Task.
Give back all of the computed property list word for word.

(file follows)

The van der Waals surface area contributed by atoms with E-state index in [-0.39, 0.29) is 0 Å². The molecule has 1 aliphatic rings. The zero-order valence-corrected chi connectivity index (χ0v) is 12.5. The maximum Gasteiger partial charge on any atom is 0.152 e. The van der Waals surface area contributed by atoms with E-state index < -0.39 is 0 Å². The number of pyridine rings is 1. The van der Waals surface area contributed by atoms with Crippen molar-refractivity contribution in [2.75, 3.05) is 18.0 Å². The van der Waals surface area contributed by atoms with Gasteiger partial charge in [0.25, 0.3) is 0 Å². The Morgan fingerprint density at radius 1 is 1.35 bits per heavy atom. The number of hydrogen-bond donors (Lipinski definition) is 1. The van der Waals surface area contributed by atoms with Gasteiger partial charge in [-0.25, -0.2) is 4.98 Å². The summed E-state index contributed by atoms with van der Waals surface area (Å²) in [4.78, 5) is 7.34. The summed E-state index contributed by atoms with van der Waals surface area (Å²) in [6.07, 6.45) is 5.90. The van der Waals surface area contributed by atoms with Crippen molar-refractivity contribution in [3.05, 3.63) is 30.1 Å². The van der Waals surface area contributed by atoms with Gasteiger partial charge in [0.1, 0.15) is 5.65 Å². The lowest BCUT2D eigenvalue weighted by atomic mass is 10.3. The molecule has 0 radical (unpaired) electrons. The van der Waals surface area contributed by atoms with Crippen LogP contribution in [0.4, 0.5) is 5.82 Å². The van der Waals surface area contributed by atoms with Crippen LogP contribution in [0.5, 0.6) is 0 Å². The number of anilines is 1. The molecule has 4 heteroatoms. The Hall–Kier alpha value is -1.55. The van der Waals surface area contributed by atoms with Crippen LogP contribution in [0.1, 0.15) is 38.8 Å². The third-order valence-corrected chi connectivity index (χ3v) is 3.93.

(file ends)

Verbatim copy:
The van der Waals surface area contributed by atoms with E-state index in [-0.39, 0.29) is 0 Å². The molecule has 1 aliphatic rings. The zero-order valence-corrected chi connectivity index (χ0v) is 12.5. The maximum Gasteiger partial charge on any atom is 0.152 e. The van der Waals surface area contributed by atoms with E-state index < -0.39 is 0 Å². The number of pyridine rings is 1. The van der Waals surface area contributed by atoms with Crippen molar-refractivity contribution in [2.75, 3.05) is 18.0 Å². The van der Waals surface area contributed by atoms with Gasteiger partial charge in [0.25, 0.3) is 0 Å². The Morgan fingerprint density at radius 1 is 1.35 bits per heavy atom. The number of hydrogen-bond donors (Lipinski definition) is 1. The van der Waals surface area contributed by atoms with Gasteiger partial charge in [-0.25, -0.2) is 4.98 Å². The summed E-state index contributed by atoms with van der Waals surface area (Å²) in [4.78, 5) is 7.34. The summed E-state index contributed by atoms with van der Waals surface area (Å²) in [6.07, 6.45) is 5.90. The van der Waals surface area contributed by atoms with Crippen molar-refractivity contribution in [3.05, 3.63) is 30.1 Å². The van der Waals surface area contributed by atoms with Gasteiger partial charge in [0.1, 0.15) is 5.65 Å². The lowest BCUT2D eigenvalue weighted by atomic mass is 10.3. The molecule has 0 radical (unpaired) electrons. The van der Waals surface area contributed by atoms with Crippen LogP contribution in [0.4, 0.5) is 5.82 Å². The van der Waals surface area contributed by atoms with Crippen LogP contribution in [0.5, 0.6) is 0 Å². The number of anilines is 1. The molecule has 4 heteroatoms. The Hall–Kier alpha value is -1.55. The van der Waals surface area contributed by atoms with Crippen LogP contribution in [0.1, 0.15) is 38.8 Å². The third-order valence-corrected chi connectivity index (χ3v) is 3.93.